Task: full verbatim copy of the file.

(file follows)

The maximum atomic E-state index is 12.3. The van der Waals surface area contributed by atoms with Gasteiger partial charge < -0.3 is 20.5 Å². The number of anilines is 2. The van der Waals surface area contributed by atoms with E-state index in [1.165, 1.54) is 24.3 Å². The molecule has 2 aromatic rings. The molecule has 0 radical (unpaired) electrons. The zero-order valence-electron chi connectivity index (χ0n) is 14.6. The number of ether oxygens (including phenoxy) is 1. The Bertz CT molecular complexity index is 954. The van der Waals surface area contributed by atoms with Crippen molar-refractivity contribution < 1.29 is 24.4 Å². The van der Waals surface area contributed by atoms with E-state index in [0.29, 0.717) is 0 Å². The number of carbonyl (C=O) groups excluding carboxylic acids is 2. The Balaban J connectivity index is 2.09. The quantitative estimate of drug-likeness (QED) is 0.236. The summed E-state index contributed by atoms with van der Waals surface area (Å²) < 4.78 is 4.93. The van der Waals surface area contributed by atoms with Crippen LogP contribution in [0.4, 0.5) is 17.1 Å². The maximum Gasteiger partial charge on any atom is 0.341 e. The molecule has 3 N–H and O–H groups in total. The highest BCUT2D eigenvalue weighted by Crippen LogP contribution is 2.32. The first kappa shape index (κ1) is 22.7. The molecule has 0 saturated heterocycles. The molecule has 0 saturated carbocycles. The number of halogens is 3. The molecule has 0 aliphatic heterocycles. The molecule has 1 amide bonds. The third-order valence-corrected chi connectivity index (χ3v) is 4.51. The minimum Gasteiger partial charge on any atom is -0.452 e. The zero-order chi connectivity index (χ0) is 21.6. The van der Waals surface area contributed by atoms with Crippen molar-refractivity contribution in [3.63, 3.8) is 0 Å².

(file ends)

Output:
The maximum atomic E-state index is 12.3. The van der Waals surface area contributed by atoms with Gasteiger partial charge < -0.3 is 20.5 Å². The number of anilines is 2. The van der Waals surface area contributed by atoms with E-state index in [1.165, 1.54) is 24.3 Å². The molecule has 2 aromatic rings. The molecule has 0 radical (unpaired) electrons. The zero-order valence-electron chi connectivity index (χ0n) is 14.6. The number of ether oxygens (including phenoxy) is 1. The Bertz CT molecular complexity index is 954. The van der Waals surface area contributed by atoms with Crippen molar-refractivity contribution < 1.29 is 24.4 Å². The van der Waals surface area contributed by atoms with E-state index in [0.29, 0.717) is 0 Å². The number of carbonyl (C=O) groups excluding carboxylic acids is 2. The Balaban J connectivity index is 2.09. The quantitative estimate of drug-likeness (QED) is 0.236. The summed E-state index contributed by atoms with van der Waals surface area (Å²) < 4.78 is 4.93. The van der Waals surface area contributed by atoms with Crippen LogP contribution in [0.4, 0.5) is 17.1 Å². The maximum Gasteiger partial charge on any atom is 0.341 e. The molecule has 3 N–H and O–H groups in total. The highest BCUT2D eigenvalue weighted by Crippen LogP contribution is 2.32. The first kappa shape index (κ1) is 22.7. The molecule has 0 saturated heterocycles. The molecule has 0 saturated carbocycles. The number of halogens is 3. The molecule has 0 aliphatic heterocycles. The molecule has 1 amide bonds. The third-order valence-corrected chi connectivity index (χ3v) is 4.51. The minimum Gasteiger partial charge on any atom is -0.452 e. The zero-order chi connectivity index (χ0) is 21.6. The van der Waals surface area contributed by atoms with Crippen molar-refractivity contribution in [3.63, 3.8) is 0 Å².